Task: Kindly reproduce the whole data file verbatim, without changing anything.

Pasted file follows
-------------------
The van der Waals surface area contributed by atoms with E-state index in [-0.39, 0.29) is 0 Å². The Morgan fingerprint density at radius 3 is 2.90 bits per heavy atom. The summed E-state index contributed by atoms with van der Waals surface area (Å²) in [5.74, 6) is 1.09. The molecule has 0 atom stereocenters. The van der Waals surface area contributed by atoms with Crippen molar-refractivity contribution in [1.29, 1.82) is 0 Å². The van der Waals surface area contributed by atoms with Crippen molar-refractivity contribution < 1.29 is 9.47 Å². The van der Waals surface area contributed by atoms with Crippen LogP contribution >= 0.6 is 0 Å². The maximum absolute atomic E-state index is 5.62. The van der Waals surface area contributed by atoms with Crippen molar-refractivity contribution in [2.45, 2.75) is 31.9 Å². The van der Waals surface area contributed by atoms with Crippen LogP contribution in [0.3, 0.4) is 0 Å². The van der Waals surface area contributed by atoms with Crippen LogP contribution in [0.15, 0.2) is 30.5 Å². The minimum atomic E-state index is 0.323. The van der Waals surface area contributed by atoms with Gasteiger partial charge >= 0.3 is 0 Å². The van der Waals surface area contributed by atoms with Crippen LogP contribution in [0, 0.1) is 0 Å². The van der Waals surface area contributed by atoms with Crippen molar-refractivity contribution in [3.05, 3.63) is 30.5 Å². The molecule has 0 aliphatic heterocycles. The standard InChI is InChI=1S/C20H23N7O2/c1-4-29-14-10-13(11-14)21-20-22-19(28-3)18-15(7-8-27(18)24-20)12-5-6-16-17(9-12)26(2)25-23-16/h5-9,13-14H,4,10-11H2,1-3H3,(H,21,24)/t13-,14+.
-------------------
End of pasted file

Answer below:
The van der Waals surface area contributed by atoms with E-state index in [-0.39, 0.29) is 0 Å². The Morgan fingerprint density at radius 3 is 2.90 bits per heavy atom. The summed E-state index contributed by atoms with van der Waals surface area (Å²) in [5.74, 6) is 1.09. The molecule has 0 atom stereocenters. The van der Waals surface area contributed by atoms with Crippen molar-refractivity contribution in [1.29, 1.82) is 0 Å². The van der Waals surface area contributed by atoms with Crippen molar-refractivity contribution < 1.29 is 9.47 Å². The van der Waals surface area contributed by atoms with Crippen LogP contribution >= 0.6 is 0 Å². The maximum absolute atomic E-state index is 5.62. The van der Waals surface area contributed by atoms with Crippen molar-refractivity contribution in [2.45, 2.75) is 31.9 Å². The van der Waals surface area contributed by atoms with Crippen LogP contribution in [0.3, 0.4) is 0 Å². The van der Waals surface area contributed by atoms with Crippen LogP contribution in [0.15, 0.2) is 30.5 Å². The minimum atomic E-state index is 0.323. The van der Waals surface area contributed by atoms with Gasteiger partial charge >= 0.3 is 0 Å². The van der Waals surface area contributed by atoms with Crippen LogP contribution in [0, 0.1) is 0 Å². The van der Waals surface area contributed by atoms with Crippen molar-refractivity contribution in [3.05, 3.63) is 30.5 Å². The molecule has 0 aliphatic heterocycles. The standard InChI is InChI=1S/C20H23N7O2/c1-4-29-14-10-13(11-14)21-20-22-19(28-3)18-15(7-8-27(18)24-20)12-5-6-16-17(9-12)26(2)25-23-16/h5-9,13-14H,4,10-11H2,1-3H3,(H,21,24)/t13-,14+.